A Christmas Sermon

A Christmas Sermon

by Robert Louis Stevenson
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A Christmas Sermon by Robert Louis Stevenson

An unconscionable time a-dying--there is the picture ("I am afraid,
gentlemen,") of your life and of mine. The sands run out, and the hours
are "numbered and imputed," and the days go by; and when the last of
these finds us, we have been a long time dying, and what else? The very
length is something, if we reach that hour of separation undishonoured;
and to have lived at all is doubtless (in the soldierly expression) to
have served. There is a tale in Tacitus of how the veterans mutinied in
the German wilderness; of how they mobbed Germanicus, clamouring to go
home; and of how, seizing their general's hand, these old, war-worn
exiles passed his finger along their toothless gums. _Sunt lacrymae
rerum_: this was the most eloquent of the songs of Simeon. And when a
man has lived to a fair age, he bears his marks of service. He may have
never been remarked upon the breach at the head of the army; at least he
shall have lost his teeth on the camp bread.

The idealism of serious people in this age of ours is of a noble
character. It never seems to them that they have served enough; they
have a fine impatience of their virtues. It were perhaps more modest to
be singly thankful that we are no worse. It is not only our enemies,
those desperate characters--it is we ourselves who know not what we
do;--thence springs the glimmering hope that perhaps we do better than
we think: that to scramble through this random business with hands
reasonably clean, to have played the part of a man or woman with some
reasonable fulness, to have often resisted the diabolic, and at the end
to be still resisting it, is for the poor human soldier to have done
right well. To ask to see some fruit of our endeavour is but a
transcendental way of serving for reward; and what we take to be
contempt of self is only greed of hire.

And again if we require so much of ourselves, shall we not require much
of others? If we do not genially judge our own deficiencies, is it not
to be feared we shall be even stern to the trespasses of others? And he
who (looking back upon his own life) can see no more than that he has
been unconscionably long a-dying, will he not be tempted to think his
neighbour unconscionably long of getting hanged? It is probable that
nearly all who think of conduct at all, think of it too much; it is
certain we all think too much of sin. We are not damned for doing wrong,
but for not doing right; Christ would never hear of negative morality;
_thou shalt_ was ever his word, with which he superseded _thou shalt
not_. To make our idea of morality centre on forbidden acts is to defile
the imagination and to introduce into our judgments of our fellow-men a
secret element of gusto. If a thing is wrong for us, we should not dwell
upon the thought of it; or we shall soon dwell upon it with inverted
pleasure. If we cannot drive it from our minds--one thing of two: either
our creed is in the wrong and we must more indulgently remodel it; or
else, if our morality be in the right, we are criminal lunatics and
should place our persons in restraint. A mark of such unwholesomely
divided minds is the passion for interference with others: the Fox
without the Tail was of this breed, but had (if his biographer is to be
trusted) a certain antique civility now out of date. A man may have a
flaw, a weakness, that unfits him for the duties of life, that spoils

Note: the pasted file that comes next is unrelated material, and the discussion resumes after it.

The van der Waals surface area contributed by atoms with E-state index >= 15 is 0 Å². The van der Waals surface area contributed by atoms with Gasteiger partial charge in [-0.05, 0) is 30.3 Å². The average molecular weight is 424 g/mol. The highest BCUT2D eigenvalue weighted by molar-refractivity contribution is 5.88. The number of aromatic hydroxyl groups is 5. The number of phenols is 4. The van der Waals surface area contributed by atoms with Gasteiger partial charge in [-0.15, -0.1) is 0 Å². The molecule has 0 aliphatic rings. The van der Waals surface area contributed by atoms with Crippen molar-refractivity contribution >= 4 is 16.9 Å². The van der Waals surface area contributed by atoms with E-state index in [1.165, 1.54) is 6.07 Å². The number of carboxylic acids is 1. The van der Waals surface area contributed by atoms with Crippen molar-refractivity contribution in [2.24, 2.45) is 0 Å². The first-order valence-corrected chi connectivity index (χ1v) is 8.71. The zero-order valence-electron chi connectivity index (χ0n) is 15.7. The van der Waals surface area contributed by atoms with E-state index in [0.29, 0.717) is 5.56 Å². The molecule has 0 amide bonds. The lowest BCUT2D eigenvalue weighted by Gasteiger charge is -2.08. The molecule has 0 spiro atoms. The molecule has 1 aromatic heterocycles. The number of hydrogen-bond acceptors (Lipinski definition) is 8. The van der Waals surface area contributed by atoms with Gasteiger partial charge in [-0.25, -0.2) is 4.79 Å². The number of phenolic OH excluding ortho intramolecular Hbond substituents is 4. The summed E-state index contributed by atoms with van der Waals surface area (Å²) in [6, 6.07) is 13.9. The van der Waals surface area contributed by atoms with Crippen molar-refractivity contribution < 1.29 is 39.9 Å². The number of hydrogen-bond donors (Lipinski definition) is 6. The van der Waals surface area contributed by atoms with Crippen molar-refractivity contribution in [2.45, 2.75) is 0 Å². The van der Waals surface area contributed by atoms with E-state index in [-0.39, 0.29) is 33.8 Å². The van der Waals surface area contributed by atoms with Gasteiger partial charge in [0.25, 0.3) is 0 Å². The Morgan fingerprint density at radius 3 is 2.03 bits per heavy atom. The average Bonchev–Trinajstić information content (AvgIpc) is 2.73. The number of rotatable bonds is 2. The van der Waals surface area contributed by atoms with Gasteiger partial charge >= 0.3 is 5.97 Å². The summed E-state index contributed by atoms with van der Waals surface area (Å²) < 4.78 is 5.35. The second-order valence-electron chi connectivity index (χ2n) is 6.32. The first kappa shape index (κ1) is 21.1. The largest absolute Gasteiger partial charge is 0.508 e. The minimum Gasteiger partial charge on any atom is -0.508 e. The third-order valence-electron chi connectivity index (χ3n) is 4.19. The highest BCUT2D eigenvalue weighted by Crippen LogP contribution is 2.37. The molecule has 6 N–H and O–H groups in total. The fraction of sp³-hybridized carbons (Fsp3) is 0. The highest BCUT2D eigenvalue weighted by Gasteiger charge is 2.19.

his temper, that threatens his integrity, or that betrays him into
cruelty. It has to be conquered; but it must never be suffered to
engross his thoughts. The true duties lie all upon the farther side,
and must be attended to with a whole mind so soon as this preliminary
clearing of the decks has been effected. In order that he may be kind
and honest, it may be needful he should become a total abstainer; let
him become so then, and the next day let him forget the circumstance.
Trying to be kind and honest will require all his thoughts; a mortified
appetite is never a wise companion; in so far as he has had to mortify
an appetite, he will still be the worse man; and of such an one a great
deal of cheerfulness will be required in judging life, and a great deal
of humility in judging others.

It may be argued again that dissatisfaction with our life's endeavour
springs in some degree from dulness. We require higher tasks, because
we do not recognise the height of those we have. Trying to be kind and
honest seems an affair too simple and too inconsequential for gentlemen
of our heroic mould; we had rather set ourselves to something bold,
arduous, and conclusive; we had rather found a schism or suppress a
heresy, cut off a hand or mortify an appetite.

Product Details

BN ID: 2940013191303
Publisher: SAP
Publication date: 07/31/2011
Sold by: Barnes & Noble
Format: NOOK Book
File size: 14 KB
Age Range: 9 - 12 Years

About the Author

Robert Louis Stevenson (1850-1894), a Scottish author of novels, poems, and essays, is best known for the classic books Treasure Island, Kidnapped, and The Strange Case of Dr. Jekyll and Mr. Hyde. A literary celebrity during his lifetime, Stevenson remains popular for his celebrated contributions to the adventure and horror genres.

Date of Birth:

November 13, 1850

Date of Death:

December 3, 1894

Place of Birth:

Edinburgh, Scotland

Place of Death:

Vailima, Samoa


Edinburgh University, 1875

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Christmas Sermon 2.8 out of 5 based on 0 ratings. 6 reviews.
Anonymous More than 1 year ago
The message & poetic writing of this timeless sermon is beautiful!
Anonymous More than 1 year ago
Anonymous More than 1 year ago
This is just a bunch of meaningless rambling words. Totally not worth anything.
Anonymous More than 1 year ago
Anonymous More than 1 year ago
Anonymous More than 1 year ago
Some really bad typos but still readavle